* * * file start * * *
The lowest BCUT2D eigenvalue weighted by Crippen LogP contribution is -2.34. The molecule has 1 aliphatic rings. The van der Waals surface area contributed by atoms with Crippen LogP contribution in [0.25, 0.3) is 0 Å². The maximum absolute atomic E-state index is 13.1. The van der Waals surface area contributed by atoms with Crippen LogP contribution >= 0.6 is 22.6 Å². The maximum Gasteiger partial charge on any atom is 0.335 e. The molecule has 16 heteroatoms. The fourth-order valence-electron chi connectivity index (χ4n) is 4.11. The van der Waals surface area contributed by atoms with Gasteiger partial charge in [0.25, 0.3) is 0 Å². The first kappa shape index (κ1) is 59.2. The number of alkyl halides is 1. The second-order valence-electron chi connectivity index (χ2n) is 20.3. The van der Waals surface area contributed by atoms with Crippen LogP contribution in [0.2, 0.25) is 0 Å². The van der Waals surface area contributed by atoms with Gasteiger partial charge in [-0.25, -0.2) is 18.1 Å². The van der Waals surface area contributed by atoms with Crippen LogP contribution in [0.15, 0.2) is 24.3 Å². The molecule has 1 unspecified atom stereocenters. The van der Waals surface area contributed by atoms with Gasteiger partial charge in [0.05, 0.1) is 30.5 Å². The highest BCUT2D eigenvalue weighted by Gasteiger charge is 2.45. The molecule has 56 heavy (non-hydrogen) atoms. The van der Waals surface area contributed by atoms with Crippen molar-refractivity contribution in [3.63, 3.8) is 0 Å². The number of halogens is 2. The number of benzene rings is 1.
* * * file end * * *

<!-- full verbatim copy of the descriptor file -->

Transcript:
The lowest BCUT2D eigenvalue weighted by Crippen LogP contribution is -2.34. The molecule has 1 aliphatic rings. The van der Waals surface area contributed by atoms with Crippen LogP contribution in [0.25, 0.3) is 0 Å². The maximum absolute atomic E-state index is 13.1. The van der Waals surface area contributed by atoms with Crippen LogP contribution >= 0.6 is 22.6 Å². The maximum Gasteiger partial charge on any atom is 0.335 e. The molecule has 16 heteroatoms. The fourth-order valence-electron chi connectivity index (χ4n) is 4.11. The van der Waals surface area contributed by atoms with Gasteiger partial charge in [0.25, 0.3) is 0 Å². The first kappa shape index (κ1) is 59.2. The number of alkyl halides is 1. The second-order valence-electron chi connectivity index (χ2n) is 20.3. The van der Waals surface area contributed by atoms with Crippen LogP contribution in [0.2, 0.25) is 0 Å². The van der Waals surface area contributed by atoms with Gasteiger partial charge in [-0.25, -0.2) is 18.1 Å². The van der Waals surface area contributed by atoms with Crippen LogP contribution in [0.15, 0.2) is 24.3 Å². The molecule has 1 unspecified atom stereocenters. The van der Waals surface area contributed by atoms with Gasteiger partial charge in [0.05, 0.1) is 30.5 Å². The highest BCUT2D eigenvalue weighted by Gasteiger charge is 2.45. The molecule has 56 heavy (non-hydrogen) atoms. The van der Waals surface area contributed by atoms with Crippen molar-refractivity contribution in [3.63, 3.8) is 0 Å². The number of halogens is 2. The number of benzene rings is 1.